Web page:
Long-term multi-lineage engraftment of genome-edited hematopoietic stem cells after autologous transplantation in nonhuman primates

Christopher W. Peterson, Jianbin Wang, Krystin K. Norman, Zachary K. Norgaard, Olivier Humbert, Colette K. Tse, Jenny J. Yan, Richard G. Trimble, David A. Shivak, Edward J. Rebar, Philip D. Gregory, Michael C. Holmes and Hans-Peter Kiem

Key points

  • We are the first to show that genome editing approaches can modify multi-lineage, long-term repopulating cells in a large animal model.

  • We demonstrate that genome-edited hematopoietic stem cells engraft with similar kinetics as observed for lentivirus-modified stem cells.


Genome editing in hematopoietic stem and progenitor cells (HSPCs) is a promising novel technology for the treatment of many human diseases. Here, we evaluated whether disruption of the CCR5 locus in pigtailed macaque HSPCs by zinc finger nucleases (ZFNs) was feasible. We show that macaque-specific CCR5 ZFNs efficiently induce CCR5 disruption at levels of up to 64% ex vivo, 40% in vivo early post-transplant, and 3–5% in long-term repopulating cells over 6 months following HSPC transplant. These genome-edited HSPCs support multi-lineage engraftment and generate progeny capable of trafficking to secondary tissues including the gut. Using deep sequencing technology, we show that these ZFNs are highly specific for the CCR5 locus in primary cells. Further, we have adapted our clonal tracking methodology to follow individual CCR5 mutant cells over time in vivo, reinforcing that CCR5 gene-edited HSPCs are capable of long-term engraftment. Together, these data demonstrate that genome-edited HSPCs engraft, and contribute to multilineage repopulation after autologous transplantation in a clinically relevant large animal model, an important step toward the development of stem cell-based genome editing therapies for HIV and potentially other diseases.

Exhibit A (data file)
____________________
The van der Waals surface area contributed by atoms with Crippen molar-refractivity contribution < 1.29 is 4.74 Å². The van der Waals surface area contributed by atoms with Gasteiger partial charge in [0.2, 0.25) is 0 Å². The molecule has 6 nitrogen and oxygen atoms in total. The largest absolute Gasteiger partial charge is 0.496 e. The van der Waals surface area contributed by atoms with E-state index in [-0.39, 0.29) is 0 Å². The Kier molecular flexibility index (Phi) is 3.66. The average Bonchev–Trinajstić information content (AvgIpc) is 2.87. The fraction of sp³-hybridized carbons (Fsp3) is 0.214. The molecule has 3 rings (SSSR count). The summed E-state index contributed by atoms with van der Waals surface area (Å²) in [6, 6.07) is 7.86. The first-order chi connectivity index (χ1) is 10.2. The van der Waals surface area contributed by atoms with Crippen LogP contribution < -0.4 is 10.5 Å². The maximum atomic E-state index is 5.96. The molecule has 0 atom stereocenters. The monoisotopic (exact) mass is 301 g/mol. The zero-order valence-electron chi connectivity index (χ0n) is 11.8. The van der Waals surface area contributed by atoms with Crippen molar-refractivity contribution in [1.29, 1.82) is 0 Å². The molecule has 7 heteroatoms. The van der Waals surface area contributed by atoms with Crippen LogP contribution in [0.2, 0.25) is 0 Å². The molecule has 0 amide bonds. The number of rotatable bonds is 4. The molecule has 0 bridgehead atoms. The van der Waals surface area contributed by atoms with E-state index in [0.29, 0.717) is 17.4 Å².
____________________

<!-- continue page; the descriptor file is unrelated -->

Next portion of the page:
• Submitted September 28, 2015.
  • Accepted February 26, 2016.